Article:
Why Do Populations Matter?
Populations matter because they are the fundamental units of species management. A population is an interbreeding group that has a degree of reproductive isolation and demographic cohesiveness. Population members share key demographic features, including fecundity (i.e., individual reproductive output), sex ratio, survivorship, and recruitment. In fishery science, these populations may be called stocks, and in conservation, they are often termed management units. The terms may not be synonymous, but they all entail the key feature of reproductive and demographic independence. Isolation of populations can be spatial, temporal, or behavioral. Nesting populations may aggregate with others during periods of their life history but retain their integrity when breeding. In that case, the nesting populations form a metapopulation—a group of interconnected populations that have some genetic exchange (Kritzer and Sale, 2006). A metapopulation may also qualify as an evolutionarily significant unit in conservation; a distinct population segment (DPS) under the Endangered Species Act; and a regional management unit (RMU), a term developed to fit the natural history of sea turtles (Wallace et al., 2009a, b). Populations and metapopulations are also important because they are potential reservoirs of genetic diversity that retain local or regional adaptations (Jones, 2006) in that they may evolve somewhat separately, providing a source of genetic diversity that can give a species greater resilience in the face of environmental challenges.
Population genetic studies in migratory marine animals have emphasized one important lesson in the last decade: primary sampling needs to be at or as close as possible to the breeding and birthing site because these samples are not subject to dispersive life-history stages that may confound population-genetic analyses. For example, genetic surveys of bluefin tuna (Thunnus thynnus) across the North Atlantic yielded contradictory results but no consistent evidence of population structure. However, when young-of-year were sampled near the spawning areas, substantial evidence of population structure emerged, indicating homing by reproductive adults (Carlsson et al., 2007). Such population separation is obscured on feeding grounds by mixing of multiple populations.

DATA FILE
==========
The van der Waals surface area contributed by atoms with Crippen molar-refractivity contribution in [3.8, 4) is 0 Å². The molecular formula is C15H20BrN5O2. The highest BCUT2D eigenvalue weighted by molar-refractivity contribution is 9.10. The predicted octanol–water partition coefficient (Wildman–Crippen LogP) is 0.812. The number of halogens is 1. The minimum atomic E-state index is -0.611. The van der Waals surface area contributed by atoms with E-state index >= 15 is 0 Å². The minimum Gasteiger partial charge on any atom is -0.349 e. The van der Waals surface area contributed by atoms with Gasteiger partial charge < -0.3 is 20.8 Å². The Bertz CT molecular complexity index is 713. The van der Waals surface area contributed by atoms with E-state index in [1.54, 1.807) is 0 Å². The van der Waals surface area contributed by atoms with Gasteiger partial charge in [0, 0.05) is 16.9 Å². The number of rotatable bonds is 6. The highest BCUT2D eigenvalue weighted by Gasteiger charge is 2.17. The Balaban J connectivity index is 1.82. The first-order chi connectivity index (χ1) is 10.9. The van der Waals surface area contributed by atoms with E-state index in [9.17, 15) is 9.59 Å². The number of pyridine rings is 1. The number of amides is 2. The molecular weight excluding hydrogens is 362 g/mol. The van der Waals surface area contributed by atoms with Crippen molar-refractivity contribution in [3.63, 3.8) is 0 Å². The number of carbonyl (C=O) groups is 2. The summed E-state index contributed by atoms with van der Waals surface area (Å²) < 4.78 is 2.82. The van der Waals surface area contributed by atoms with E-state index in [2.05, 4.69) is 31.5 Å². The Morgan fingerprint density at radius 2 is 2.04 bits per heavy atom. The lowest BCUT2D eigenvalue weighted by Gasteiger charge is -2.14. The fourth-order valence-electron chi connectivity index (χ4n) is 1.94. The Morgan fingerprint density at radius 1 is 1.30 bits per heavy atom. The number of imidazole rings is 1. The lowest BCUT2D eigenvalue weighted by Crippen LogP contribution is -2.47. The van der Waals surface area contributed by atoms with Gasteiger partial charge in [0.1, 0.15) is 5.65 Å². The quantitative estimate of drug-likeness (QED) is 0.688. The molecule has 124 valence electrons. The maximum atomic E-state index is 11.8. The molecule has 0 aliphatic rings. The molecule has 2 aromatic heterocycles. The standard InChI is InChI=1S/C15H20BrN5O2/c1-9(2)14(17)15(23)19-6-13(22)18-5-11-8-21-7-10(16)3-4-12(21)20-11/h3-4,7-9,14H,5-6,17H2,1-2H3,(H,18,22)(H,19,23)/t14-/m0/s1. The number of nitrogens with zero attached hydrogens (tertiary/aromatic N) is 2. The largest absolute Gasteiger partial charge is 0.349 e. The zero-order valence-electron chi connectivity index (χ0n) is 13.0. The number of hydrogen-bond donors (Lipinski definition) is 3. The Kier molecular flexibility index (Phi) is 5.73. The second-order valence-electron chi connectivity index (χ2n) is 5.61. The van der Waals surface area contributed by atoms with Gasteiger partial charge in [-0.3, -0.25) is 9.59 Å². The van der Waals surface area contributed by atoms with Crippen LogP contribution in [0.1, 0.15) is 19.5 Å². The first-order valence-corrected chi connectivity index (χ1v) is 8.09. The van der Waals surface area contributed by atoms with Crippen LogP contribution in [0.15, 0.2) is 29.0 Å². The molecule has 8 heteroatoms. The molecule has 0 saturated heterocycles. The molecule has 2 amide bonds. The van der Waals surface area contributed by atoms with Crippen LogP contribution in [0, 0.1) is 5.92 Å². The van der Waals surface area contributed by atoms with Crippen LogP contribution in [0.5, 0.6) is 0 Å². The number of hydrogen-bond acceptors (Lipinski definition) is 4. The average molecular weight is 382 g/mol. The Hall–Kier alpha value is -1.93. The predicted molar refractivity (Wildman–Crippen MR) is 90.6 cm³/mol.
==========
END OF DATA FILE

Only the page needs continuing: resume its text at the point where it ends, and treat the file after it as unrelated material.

sometimes showing a strong connection between breeding populations. The major challenges associated with this complex population structure are still being resolved.
Fishery scientists typically use the term stock, which is defined as “a discrete entity with its own origin, demographics, and fate” (Cadrin et al., 2005). It is the basic unit of management because each stock has its own unique resilience to harvest insofar as its basic vital rates (birth, death, and growth) result in a specific productivity. A stock will decline if it is